The portion read for Parashat Zachor is fairly near the end of the Torah, so when the shamash and I were getting the sefer ready for the Shabbat reading, we had to roll it right to the end. That was the point at which I noticed something unusual in the final column of writing that I’d heard about before but never seen. Can you spot what it is?
No, I’m not referring to the grey rectangles, I added them to mask the name of God so there is no danger of its being accidentally obliterated, which is forbidden.
It is very common for the last three words in a sefer to be written in outline by the scribe and “filled in” by laymen who have contributed to the cost of the sefer or who deserve recognition for some other reason. So frequently the last three words look less “polished” than the rest.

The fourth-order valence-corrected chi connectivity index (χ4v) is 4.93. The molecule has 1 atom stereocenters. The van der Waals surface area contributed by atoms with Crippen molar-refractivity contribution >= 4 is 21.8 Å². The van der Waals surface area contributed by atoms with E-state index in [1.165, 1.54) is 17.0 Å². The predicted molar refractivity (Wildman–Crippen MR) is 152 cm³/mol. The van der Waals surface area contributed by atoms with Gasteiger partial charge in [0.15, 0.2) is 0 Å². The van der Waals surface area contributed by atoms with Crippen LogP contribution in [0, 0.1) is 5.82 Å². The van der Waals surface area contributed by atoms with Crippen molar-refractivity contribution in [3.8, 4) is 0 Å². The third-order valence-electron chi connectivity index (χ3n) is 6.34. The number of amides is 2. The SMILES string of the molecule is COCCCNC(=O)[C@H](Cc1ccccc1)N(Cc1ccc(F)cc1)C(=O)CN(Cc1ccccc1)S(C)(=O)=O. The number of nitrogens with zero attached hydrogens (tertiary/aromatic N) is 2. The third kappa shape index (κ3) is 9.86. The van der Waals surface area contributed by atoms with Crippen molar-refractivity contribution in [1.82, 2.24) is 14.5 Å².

In this sefer it is not the last three, but the last four words that have clearly been written by a layman.
It is known that Sir Moses Montefiore, who commissioned numerous sefarim from his personal scribe, liked to write the last four words himself, since the fourth from last word is “Moshe”, his own name. So it seems likely that this is one of the “Montefiore sefarim”, written by his personal scribe and completed by the great man himself!
Although not directly related to the article above, this Torah cloak, slightly faded but nonetheless masterfully and lavishly embroidered with the arms of Sir Moses Montefiore, is on display in the ladies gallery at Bevis Marks; so if you haven’t done so yet, make sure that on your next visit you go upstairs and take a look at the display cabinets.